Wednesday, December 26, 2012


A Christmas or two ago, I did a post about the mother of all Sicilian cookies– Cuccidati. But I hinted at a cookie far more strange and wondrous, one that always fascinated me as a child– Ossa dei Morti or "Bones of the Dead." Of course, in that particularly Italian habit of having different names for the same thing, my family called them Scadalini. My first etymological instinct was for some Arab linguistic connection, as is often the case, especially in the southern parts of Sicily where my grandfather's ancestors are from. My sister, however, who speaks fluent Arabic, saw no such connection. And my guru of all food Sicilian, Mary Taylor Simeti, consulted with her experts in Palermo and informed me that they've never heard the word and can find no historical evidence of it. It turns out the most wondrous and mysterious thing about Scadalini starts with its name.

I've associated the Sicilian cookies that my grandmother and aunt made with Christmas simply because they were always part of our holiday meals, but Scadalini are actually cookies more specifically made around All Saints' Day and All Souls' Day– the Day of the Dead, or our Halloween. The reason for the name "Bones of the Dead" is obvious once the cookies are baked and cooled - the rigatoni shaped cylinder of dough oozes out its soft filling, leaving a crispy bone white shell intact. Essentially powdered sugar and anise, nothing could be simpler (or stranger.)


This recipe comes from my Aunt Lena who learned from her mother Rosa (my great grandmother, or "Big Nana.") We always called her Big Nana so as to distinguish her from my grandmother (just Nana), but in ironic fact she was all of four feet six inches tall. Rosa emigrated from a small fishing town in southern Sicily in the early 1900's. She was all of 9 and had informed her older brother in New York that she would be accompanying his fiance and to please send her a one-way ticket for the ship, thank you very much. Leaving her parents and home at the age of 9 should tell you all you need to know about the towering will and determination of my diminutive great grandmother. She spoke no English and was therefore a distant and imposing figure in my childhood, but my father remembers living in outright terror of her.

A few things to keep in mind with this recipe– the dough resembles pasta dough more than cookie dough and the rolled and cut raw cookies need to sit over night to form a dry crust on top. Other than that, these are fairly simple affairs.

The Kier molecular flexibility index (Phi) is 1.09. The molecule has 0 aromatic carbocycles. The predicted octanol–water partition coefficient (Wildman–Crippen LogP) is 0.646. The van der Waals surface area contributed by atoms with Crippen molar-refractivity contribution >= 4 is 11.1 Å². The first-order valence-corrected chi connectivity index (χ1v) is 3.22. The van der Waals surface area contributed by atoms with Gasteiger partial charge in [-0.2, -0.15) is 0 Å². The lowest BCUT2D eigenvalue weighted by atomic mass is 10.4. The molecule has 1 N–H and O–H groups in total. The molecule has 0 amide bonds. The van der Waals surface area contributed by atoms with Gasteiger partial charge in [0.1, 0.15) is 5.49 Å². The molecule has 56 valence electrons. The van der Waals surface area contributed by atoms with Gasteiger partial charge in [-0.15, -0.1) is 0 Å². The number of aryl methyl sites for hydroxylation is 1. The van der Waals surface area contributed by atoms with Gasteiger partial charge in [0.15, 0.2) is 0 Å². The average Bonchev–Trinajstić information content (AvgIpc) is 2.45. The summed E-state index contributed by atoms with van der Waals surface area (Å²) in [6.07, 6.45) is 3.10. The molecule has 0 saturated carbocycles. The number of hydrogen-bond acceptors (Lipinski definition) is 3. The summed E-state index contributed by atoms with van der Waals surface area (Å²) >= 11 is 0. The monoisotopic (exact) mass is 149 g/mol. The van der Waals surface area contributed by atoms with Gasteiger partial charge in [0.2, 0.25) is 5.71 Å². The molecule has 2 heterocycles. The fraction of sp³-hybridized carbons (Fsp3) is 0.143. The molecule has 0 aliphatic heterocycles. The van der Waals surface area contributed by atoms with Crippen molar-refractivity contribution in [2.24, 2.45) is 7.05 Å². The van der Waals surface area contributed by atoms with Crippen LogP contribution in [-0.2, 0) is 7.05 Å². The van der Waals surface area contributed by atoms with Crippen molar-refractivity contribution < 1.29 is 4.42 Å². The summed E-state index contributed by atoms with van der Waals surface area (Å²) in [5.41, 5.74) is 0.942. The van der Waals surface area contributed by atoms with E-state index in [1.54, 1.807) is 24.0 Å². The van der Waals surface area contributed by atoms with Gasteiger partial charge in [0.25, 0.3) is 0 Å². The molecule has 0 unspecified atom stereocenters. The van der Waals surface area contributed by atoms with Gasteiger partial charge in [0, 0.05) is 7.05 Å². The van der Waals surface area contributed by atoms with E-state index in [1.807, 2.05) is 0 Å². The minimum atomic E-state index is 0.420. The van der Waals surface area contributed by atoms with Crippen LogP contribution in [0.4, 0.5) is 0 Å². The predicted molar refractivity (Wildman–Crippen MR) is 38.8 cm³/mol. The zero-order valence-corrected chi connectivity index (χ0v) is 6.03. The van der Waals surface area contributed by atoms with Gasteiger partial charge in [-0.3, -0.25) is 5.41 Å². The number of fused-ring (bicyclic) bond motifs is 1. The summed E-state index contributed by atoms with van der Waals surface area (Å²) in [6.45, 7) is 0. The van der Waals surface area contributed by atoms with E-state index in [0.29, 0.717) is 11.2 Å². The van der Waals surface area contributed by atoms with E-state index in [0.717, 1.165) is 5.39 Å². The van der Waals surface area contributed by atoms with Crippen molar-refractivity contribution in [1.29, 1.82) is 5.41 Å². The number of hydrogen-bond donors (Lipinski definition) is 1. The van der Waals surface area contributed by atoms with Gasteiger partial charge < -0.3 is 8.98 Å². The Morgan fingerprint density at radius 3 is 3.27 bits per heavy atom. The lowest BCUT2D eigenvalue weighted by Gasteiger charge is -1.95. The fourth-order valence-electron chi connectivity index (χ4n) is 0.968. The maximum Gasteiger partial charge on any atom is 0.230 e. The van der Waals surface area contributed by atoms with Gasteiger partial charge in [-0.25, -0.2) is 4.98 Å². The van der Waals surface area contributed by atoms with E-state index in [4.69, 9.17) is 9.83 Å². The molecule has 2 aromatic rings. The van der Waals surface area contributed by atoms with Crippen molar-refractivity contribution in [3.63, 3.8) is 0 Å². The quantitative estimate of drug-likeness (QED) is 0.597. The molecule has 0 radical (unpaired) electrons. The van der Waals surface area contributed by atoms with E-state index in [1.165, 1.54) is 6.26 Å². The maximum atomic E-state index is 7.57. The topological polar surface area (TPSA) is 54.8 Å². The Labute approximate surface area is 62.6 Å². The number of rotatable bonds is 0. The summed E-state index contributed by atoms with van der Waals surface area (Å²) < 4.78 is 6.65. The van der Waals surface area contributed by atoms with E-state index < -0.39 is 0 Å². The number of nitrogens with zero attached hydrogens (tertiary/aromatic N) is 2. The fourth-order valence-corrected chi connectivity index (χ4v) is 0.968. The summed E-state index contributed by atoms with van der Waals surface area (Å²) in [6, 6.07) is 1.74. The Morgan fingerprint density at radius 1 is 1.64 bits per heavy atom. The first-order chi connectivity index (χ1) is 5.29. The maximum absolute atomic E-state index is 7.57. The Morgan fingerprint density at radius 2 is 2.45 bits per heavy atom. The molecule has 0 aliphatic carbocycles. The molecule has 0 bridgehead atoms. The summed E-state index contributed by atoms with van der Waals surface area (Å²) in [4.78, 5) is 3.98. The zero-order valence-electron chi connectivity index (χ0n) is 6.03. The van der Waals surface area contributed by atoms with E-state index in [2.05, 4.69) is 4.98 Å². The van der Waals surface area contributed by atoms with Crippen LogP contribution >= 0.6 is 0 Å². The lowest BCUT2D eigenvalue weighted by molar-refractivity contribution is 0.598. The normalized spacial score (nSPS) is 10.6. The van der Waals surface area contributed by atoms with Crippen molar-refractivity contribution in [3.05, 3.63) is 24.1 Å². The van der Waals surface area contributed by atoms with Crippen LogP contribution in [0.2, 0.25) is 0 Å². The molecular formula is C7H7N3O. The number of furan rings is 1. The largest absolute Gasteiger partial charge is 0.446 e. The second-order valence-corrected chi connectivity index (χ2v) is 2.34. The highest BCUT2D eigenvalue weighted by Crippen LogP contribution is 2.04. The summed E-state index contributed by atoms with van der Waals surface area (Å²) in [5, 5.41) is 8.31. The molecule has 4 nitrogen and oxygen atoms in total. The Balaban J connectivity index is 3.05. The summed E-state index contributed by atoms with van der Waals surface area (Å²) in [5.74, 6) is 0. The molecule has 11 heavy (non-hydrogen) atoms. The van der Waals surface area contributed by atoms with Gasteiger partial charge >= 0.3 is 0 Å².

2 pounds powdered sugar (2 boxes)
1 pound flour (Aunt Lena measured it in an empty sugar box)
4 teaspoons baking powder
4 tablespoons fennel seeds (lightly toasted and ground)
3 eggs
water as needed

Combine all the dry ingredients in a very large bowl and whisk about to thoroughly mix. Beat the eggs in a small bowl and then mix into the dry ingredients. Add water a little at a time until the dough resembles pasta dough. Test it by rolling a small amount into a 3/4 rope, like you're making gnocchi– it should just hold together. Kneading helps to bind it all together.

Once you've got the dough to the right consistency, take a small hunk and roll it out as above, into a 3/4 inch rope and then cut with a knife or pastry srcaper into 1 1/2 inch pieces. Arrange the cookies on a hard surface or cookie sheets (if you have a lot) and let them sit overnight or at least 12 hours to form a hard crust. The bottoms will remain moist and this is how the dough escapes the shell during baking.

Preheat the oven to 275˚

When ready to bake, place the cookies on a parchment lined cookie sheet, 2 inches apart (approximately 12 cookies per sheet) and bake for 35-40 minutes or until the tops start to golden.

Let them dry completely and get crunchy before eating many with a piping hot espresso.


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